How Much Time Does it Take to Prepare for a Talk?
How much time does it take to prepare for a talk? The basic answer is: A LOT.
MORE THAN YOU THINK .
DEPENDS ON HOW GOOD YOU WANT TO FEEL WALKING INTO YOUR TALK. BUT, MORE. IT TAKES MORE.[/vc_column_text][prkwp_spacer size="30"][vc_single_image image="7163" img_size="large"][prkwp_spacer size="30"][vc_column_text]Perhaps this is not the message you'd like to get about this. I mean, we are all trying to find short-cuts in our work to save TIME and be more PRODUCTIVE.
But creating and delivering a talk that moves your audience is a PROCESS that literally never ends.
Gosh, I hope that doesn't break your sweet little heart. But it's true.
There are not shortcuts in this work.[/vc_column_text][prkwp_spacer size="30"][/vc_column][/vc_row][vc_row][vc_column width="1/1"][vc_text_separator title="So How Much Time - Really? "][prkwp_spacer][vc_column_text]Here are some basic benchmarks for how much time it takes to develop a talk so you can deliver it with confidence, clarity, and authenticity:
- One of my clients spends about 50 hours with me for a single (albeit BIG) presentation. This does not count the additional hours they spend preparing on their own. We start about two months in advance, and meet weekly - if not more.
- Elizabeth Gilbert spent 6 months memorizing her Oprah talk. To get it into her body, she walked the countryside talking to herself every day for 6 months before the presentation.
- I am STILL evolving a talk that I started working on two years ago.
- For many years, I watched speakers that I coached struggle on a talk that they gave probably 3x a week for an entire school year. And then, suddenly, somewhere in year two, it came to life in a new and authentic way. They put in hundreds of hours on that talk to get it there.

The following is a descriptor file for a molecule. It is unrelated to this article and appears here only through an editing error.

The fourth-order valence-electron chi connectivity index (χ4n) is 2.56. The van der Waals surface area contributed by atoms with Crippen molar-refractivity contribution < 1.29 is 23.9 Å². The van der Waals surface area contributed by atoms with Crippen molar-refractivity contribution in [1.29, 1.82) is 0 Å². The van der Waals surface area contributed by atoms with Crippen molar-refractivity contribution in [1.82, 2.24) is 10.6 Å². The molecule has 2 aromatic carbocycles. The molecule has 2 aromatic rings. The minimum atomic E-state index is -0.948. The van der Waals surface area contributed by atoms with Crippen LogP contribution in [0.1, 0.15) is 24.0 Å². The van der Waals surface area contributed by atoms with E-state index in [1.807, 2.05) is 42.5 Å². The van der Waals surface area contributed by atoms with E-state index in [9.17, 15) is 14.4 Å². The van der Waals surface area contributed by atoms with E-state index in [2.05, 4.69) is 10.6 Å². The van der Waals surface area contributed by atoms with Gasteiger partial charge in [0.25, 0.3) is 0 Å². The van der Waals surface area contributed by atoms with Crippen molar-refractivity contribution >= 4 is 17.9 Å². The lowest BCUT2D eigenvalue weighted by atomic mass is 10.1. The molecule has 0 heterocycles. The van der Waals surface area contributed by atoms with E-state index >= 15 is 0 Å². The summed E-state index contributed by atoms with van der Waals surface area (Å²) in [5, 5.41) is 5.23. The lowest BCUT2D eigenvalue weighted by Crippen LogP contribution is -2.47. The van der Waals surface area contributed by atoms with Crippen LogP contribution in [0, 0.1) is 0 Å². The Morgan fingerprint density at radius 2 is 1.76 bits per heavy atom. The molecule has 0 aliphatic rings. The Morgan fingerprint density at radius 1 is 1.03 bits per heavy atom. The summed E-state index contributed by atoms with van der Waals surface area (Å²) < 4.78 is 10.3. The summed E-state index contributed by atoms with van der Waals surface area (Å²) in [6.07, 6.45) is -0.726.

[/vc_column_text][prkwp_spacer size="30"][bquote type="cropped_corners" prk_in="Creating and delivering a talk that moves your audience is a process that literally never ends. "][prkwp_spacer size="30"][vc_column_text]Someone once told me that you could expect to put in about an hour of time for every minute of your talk.
Now, that time includes ALL of the time you spend preparing... from the dreaming phase, to the knowledge-building phase that has probably already been taking place for years maybe, to the actual hands-on prep that we normally think of.
But I like to share that tid-bit because it puts into perspective how very little time we give ourselves to practice and stumble and get better - to give ourselves a chance at creating a transformative and moving moment.[/vc_column_text][prkwp_spacer size="30"][vc_text_separator title="So How Do We Know If We're Ready? "][prkwp_spacer size="30"][vc_column_text]When the content is in your body - not just your head.
When you can roll with the changes and punches without getting disoriented.
When you're enjoying yourself and connecting with the audience.
When you're confident and excited.[/vc_column_text][prkwp_spacer size="30"][vc_text_separator title="Please note: I did not say, ``When it's perfect.`` "][prkwp_spacer size="30"][vc_column_text]Oh Good LAWD, please don't go for perfection. You've heard me say it before and I'll say it again and again - "Perfection kills connection."
If it's perfect, and I'm in your audience, I don't care. I don't know you, I don't trust the content, and I am unlikely to believe you.
[But honestly, most of the time, we spend our time perfecting the CONTENT and not ever really getting to the DELIVERY - which is the biggest and most common mistake I see in talk preparation. A post for another time, my friends.][/vc_column_text][prkwp_spacer size="30"][vc_column_text]But for now - your focus is this:
Build out more time on your calendar. Prioritize your talk above other things. Create the time and space to give yourself the joy of really working the process of development - and just see where you can go![/vc_column_text][/vc_column][/vc_row][vc_row][vc_column width="1/1"][/vc_column][/vc_row]